This has been quite a year. We saw the destruction of one major western dam and the nearly complete malfunction of another. On top of that, Montana handed down a landmark water access decision. And a bunch of other stuff happened butI don't really feel like mining the archives.
****For me, I got into some nice fish this year, but not as often as I would like. What happens when you do get into them as much as you would like? If that ever happens I might take up steelhead fishing. I won't bore you to tears with a recount of all my trips or a listing of the biggest and the best (or the smallest and worst). But I will recount my most memorable trout of the year.
On the fall trip with my compadre Packer, we hit the absolute worst of possible weather. First week of October and it snowed and blew and got downright cold. We were not properly acclimatized and on top of that Packer got a stomach flu that lead to a streamside puking (good times). Packer gets to fish about once a year, and rarely can he pull off the four day fishing extravaganza, so I wanted to do right by him. I schemed and planned for six months and then bad luck, bad weather and bad chinese food conspired to blow up those plans.
On the second day of the trip, I was pretty sure that things were going bad. We fished all day in the coldest, brightest conditions I could imagine. The water on the tailwater was terribly low and I had a suspicion that all the trout had headed downstream below the feeders. These fears seemed pretty sound when the BWOs finally came and all we caught were whitefish. As darkness descended. I knotted on a heavy streamer and went prospecting. I wasn't expecting much. I splashed the black fur against the far bank and jerk-stripped it in, settling into a comatose sort of fishing that comes when I am not drawing strikes and not fishing dries.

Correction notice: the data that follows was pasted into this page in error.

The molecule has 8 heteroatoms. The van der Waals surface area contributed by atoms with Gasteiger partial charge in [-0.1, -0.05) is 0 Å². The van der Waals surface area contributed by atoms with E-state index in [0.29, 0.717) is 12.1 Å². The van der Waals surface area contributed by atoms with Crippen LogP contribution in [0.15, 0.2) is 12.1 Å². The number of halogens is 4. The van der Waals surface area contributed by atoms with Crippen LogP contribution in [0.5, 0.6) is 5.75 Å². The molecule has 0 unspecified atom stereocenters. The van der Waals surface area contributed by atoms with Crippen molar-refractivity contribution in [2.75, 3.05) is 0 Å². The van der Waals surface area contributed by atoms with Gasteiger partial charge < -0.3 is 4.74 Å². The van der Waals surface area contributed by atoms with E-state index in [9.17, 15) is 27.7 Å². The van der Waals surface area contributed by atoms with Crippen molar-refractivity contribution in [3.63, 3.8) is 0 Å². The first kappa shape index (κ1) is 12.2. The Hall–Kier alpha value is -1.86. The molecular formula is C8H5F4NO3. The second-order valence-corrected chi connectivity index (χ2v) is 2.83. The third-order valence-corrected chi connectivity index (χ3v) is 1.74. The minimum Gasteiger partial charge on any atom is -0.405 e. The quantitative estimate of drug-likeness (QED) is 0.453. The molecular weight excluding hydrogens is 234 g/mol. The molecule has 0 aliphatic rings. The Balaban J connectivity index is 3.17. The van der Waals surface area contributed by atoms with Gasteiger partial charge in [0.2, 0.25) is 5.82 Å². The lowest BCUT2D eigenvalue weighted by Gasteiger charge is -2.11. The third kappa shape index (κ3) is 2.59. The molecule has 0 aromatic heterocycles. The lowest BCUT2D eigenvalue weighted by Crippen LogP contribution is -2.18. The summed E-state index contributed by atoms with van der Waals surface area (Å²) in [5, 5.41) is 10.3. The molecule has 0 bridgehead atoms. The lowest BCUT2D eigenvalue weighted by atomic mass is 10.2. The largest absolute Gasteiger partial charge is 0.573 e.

Finally, one cast right against the bank splashed down and half the river exploded as if my fly had detonated a landmine (watermine?). The big brown attacked the streamer the second it hit the water, as if he were tracking its flight and had calculated splashdown. I didn't even have time to set the hook--the fish was just there. I nearly went into cardiac arrest.
Two days later we were breaking down our rods and I was feeling bad because Pack hadn't gotten into nearly as many big trout as I hoped. But he wasn't down. Just getting away from his desk and his cellphone (for the most part) was enough to make the trip a success. That is the kind of thinking I need for next year, what with the grad school and full-time job and not as much as fishing as I would like.
****One of the best things about this year was the water. We had a lot in the mountains last spring. Let's hope for more of the same.
Tight lines and good luck from the Eddy.